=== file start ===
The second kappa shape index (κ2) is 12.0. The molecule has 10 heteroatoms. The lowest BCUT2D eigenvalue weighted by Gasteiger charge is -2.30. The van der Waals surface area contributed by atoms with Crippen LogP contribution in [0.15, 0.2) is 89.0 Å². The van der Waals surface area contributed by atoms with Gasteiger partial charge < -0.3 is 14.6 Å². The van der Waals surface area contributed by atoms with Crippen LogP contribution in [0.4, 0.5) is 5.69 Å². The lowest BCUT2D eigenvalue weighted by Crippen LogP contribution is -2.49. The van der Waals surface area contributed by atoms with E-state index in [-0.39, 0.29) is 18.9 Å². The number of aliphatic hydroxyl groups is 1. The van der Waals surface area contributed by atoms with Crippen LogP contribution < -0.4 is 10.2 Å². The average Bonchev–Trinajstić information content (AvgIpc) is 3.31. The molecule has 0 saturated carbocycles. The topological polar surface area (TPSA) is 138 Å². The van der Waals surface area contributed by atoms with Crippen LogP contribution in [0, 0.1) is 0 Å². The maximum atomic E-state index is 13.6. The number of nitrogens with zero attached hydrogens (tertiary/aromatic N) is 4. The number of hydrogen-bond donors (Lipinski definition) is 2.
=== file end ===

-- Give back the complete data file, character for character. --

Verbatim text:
The second kappa shape index (κ2) is 12.0. The molecule has 10 heteroatoms. The lowest BCUT2D eigenvalue weighted by Gasteiger charge is -2.30. The van der Waals surface area contributed by atoms with Crippen LogP contribution in [0.15, 0.2) is 89.0 Å². The van der Waals surface area contributed by atoms with Gasteiger partial charge < -0.3 is 14.6 Å². The van der Waals surface area contributed by atoms with Crippen LogP contribution in [0.4, 0.5) is 5.69 Å². The lowest BCUT2D eigenvalue weighted by Crippen LogP contribution is -2.49. The van der Waals surface area contributed by atoms with E-state index in [-0.39, 0.29) is 18.9 Å². The number of aliphatic hydroxyl groups is 1. The van der Waals surface area contributed by atoms with Crippen LogP contribution < -0.4 is 10.2 Å². The average Bonchev–Trinajstić information content (AvgIpc) is 3.31. The molecule has 0 saturated carbocycles. The topological polar surface area (TPSA) is 138 Å². The van der Waals surface area contributed by atoms with Crippen LogP contribution in [0, 0.1) is 0 Å². The maximum atomic E-state index is 13.6. The number of nitrogens with zero attached hydrogens (tertiary/aromatic N) is 4. The number of hydrogen-bond donors (Lipinski definition) is 2.